What can be done about the skills crisis?
It is good that the construction industry is booming with multiple major infrastructure projects coming online. It’s creating more opportunities for companies and individuals. But amid the major expansion plans that most players in the construction sector have, there’s one major flaw. There’s not enough expertise to fill the skills gap and ensure successful delivery of projects.
The skills crisis is nothing new. It’s been talked about in the industry for years – the possible impacts, the risks, and yet here we are, living the predictions with very little change having been implemented to avert or lessen them. There’s too much at stake to not be able to deliver on projects. Is there a way to be able to close the skills gap? What are the alternatives that could be considered right now?
Cross industry expertise
There are many elements very specific to construction and infrastructure, but there are others that are not. Finance, project management, change management, logistics, procurement, waste management have core skills that can be applied to almost any industry. While the first choice may be to find people with construction experience, when that isn’t available the next best alternative is to get someone with role specific expertise who shows an aptitude and willingness to learn industry specific elements of the job.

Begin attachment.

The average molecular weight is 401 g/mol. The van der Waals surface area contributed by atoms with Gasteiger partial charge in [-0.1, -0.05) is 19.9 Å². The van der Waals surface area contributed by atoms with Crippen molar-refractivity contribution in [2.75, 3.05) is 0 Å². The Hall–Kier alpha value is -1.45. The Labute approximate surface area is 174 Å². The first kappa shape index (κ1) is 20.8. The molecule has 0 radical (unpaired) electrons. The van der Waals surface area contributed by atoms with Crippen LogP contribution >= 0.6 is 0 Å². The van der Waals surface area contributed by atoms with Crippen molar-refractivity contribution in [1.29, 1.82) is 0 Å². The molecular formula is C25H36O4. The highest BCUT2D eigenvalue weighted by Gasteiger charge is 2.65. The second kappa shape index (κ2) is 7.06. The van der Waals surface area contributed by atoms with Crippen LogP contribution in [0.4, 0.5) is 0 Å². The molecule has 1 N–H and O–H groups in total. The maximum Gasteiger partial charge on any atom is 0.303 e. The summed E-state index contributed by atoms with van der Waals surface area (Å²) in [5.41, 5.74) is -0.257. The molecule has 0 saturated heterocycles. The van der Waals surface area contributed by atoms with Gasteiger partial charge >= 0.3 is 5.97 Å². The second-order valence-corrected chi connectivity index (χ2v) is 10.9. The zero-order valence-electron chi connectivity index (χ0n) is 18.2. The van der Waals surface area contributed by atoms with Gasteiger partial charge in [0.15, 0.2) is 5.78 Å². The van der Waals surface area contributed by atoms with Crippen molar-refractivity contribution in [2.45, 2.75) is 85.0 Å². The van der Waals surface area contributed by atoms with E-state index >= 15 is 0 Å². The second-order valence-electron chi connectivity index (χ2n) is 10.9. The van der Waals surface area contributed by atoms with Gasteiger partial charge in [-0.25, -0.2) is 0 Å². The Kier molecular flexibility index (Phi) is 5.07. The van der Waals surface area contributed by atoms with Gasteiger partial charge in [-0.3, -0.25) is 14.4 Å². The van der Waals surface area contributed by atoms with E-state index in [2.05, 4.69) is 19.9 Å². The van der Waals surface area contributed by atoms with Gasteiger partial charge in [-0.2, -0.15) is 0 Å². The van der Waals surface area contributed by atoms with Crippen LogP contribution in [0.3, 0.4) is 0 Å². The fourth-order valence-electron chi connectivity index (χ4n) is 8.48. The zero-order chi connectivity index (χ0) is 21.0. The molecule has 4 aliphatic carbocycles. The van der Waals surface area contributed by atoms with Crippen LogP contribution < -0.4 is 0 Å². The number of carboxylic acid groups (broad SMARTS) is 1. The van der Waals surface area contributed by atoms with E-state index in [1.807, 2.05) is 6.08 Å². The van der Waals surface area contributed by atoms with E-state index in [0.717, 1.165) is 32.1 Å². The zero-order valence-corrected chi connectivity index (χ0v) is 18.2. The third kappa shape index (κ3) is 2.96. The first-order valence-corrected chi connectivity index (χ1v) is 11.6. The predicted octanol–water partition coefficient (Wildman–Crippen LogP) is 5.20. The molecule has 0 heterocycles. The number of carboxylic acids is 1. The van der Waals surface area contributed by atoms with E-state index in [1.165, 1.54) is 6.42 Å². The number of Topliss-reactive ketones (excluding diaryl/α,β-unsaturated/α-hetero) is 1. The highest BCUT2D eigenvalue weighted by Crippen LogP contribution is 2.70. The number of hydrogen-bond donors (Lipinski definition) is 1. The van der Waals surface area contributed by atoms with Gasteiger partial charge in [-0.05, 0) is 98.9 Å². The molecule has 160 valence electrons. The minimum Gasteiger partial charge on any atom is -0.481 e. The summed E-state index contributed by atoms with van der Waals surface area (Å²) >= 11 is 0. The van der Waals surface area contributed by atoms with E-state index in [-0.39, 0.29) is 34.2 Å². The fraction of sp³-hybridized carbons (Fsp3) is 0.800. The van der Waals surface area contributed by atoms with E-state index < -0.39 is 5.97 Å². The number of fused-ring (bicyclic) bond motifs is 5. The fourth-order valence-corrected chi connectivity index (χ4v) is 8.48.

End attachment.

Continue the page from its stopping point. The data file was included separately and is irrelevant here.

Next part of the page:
Broaden the horizons
While changes in the UK’s immigration laws have made it more difficult to hire from abroad, the impacts are less challenging for senior skilled professionals. It may require wading through some additional red tape, but when there is an urgent need for specific senior expertise that cannot be found locally, it may be worthwhile to expand the search to include skilled professionals from abroad.
Senior expertise is not gained overnight, but it can be fast-tracked through mentorship programmes. By identifying individuals who have demonstrated the potential to take on more senior roles, and pairing them up to work directly under a mentor, it’s possible to accelerate their learning. Of course this requires the willingness of senior management to put in the time and effort to mentor effectively. Given the pressure senior professionals are already under, it’s a big ask. However, from a hiring perspective it’s generally easier to find someone to replace the more junior role, as that person moves up in the organization. The short term costs can and will deliver medium and long term gains.